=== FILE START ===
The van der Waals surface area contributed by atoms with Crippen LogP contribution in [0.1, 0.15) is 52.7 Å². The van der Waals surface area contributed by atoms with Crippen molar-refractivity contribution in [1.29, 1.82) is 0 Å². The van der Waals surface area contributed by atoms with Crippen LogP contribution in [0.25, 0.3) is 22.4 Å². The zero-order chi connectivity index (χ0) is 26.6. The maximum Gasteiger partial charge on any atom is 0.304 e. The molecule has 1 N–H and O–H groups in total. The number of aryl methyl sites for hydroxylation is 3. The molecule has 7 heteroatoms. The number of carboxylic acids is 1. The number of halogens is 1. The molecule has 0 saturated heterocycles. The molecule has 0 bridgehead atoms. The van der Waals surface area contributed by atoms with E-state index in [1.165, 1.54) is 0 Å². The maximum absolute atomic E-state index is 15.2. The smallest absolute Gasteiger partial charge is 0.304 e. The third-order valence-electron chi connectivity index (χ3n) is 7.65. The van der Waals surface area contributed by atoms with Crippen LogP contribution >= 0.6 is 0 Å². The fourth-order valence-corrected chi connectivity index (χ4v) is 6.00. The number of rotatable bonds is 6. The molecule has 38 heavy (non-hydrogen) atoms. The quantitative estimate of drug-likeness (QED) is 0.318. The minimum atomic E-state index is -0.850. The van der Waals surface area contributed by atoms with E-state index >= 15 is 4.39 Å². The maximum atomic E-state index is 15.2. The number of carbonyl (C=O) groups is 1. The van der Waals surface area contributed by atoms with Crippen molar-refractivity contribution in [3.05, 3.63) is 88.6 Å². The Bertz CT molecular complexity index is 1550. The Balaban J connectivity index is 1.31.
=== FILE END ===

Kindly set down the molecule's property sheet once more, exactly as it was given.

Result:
The van der Waals surface area contributed by atoms with Crippen LogP contribution in [0.1, 0.15) is 52.7 Å². The van der Waals surface area contributed by atoms with Crippen molar-refractivity contribution in [1.29, 1.82) is 0 Å². The van der Waals surface area contributed by atoms with Crippen LogP contribution in [0.25, 0.3) is 22.4 Å². The zero-order chi connectivity index (χ0) is 26.6. The maximum Gasteiger partial charge on any atom is 0.304 e. The molecule has 1 N–H and O–H groups in total. The number of aryl methyl sites for hydroxylation is 3. The molecule has 7 heteroatoms. The number of carboxylic acids is 1. The number of halogens is 1. The molecule has 0 saturated heterocycles. The molecule has 0 bridgehead atoms. The van der Waals surface area contributed by atoms with E-state index in [1.165, 1.54) is 0 Å². The maximum absolute atomic E-state index is 15.2. The smallest absolute Gasteiger partial charge is 0.304 e. The third-order valence-electron chi connectivity index (χ3n) is 7.65. The van der Waals surface area contributed by atoms with Crippen LogP contribution >= 0.6 is 0 Å². The fourth-order valence-corrected chi connectivity index (χ4v) is 6.00. The number of rotatable bonds is 6. The molecule has 38 heavy (non-hydrogen) atoms. The quantitative estimate of drug-likeness (QED) is 0.318. The minimum atomic E-state index is -0.850. The van der Waals surface area contributed by atoms with E-state index >= 15 is 4.39 Å². The maximum atomic E-state index is 15.2. The number of carbonyl (C=O) groups is 1. The van der Waals surface area contributed by atoms with Crippen molar-refractivity contribution in [3.05, 3.63) is 88.6 Å². The Bertz CT molecular complexity index is 1550. The Balaban J connectivity index is 1.31.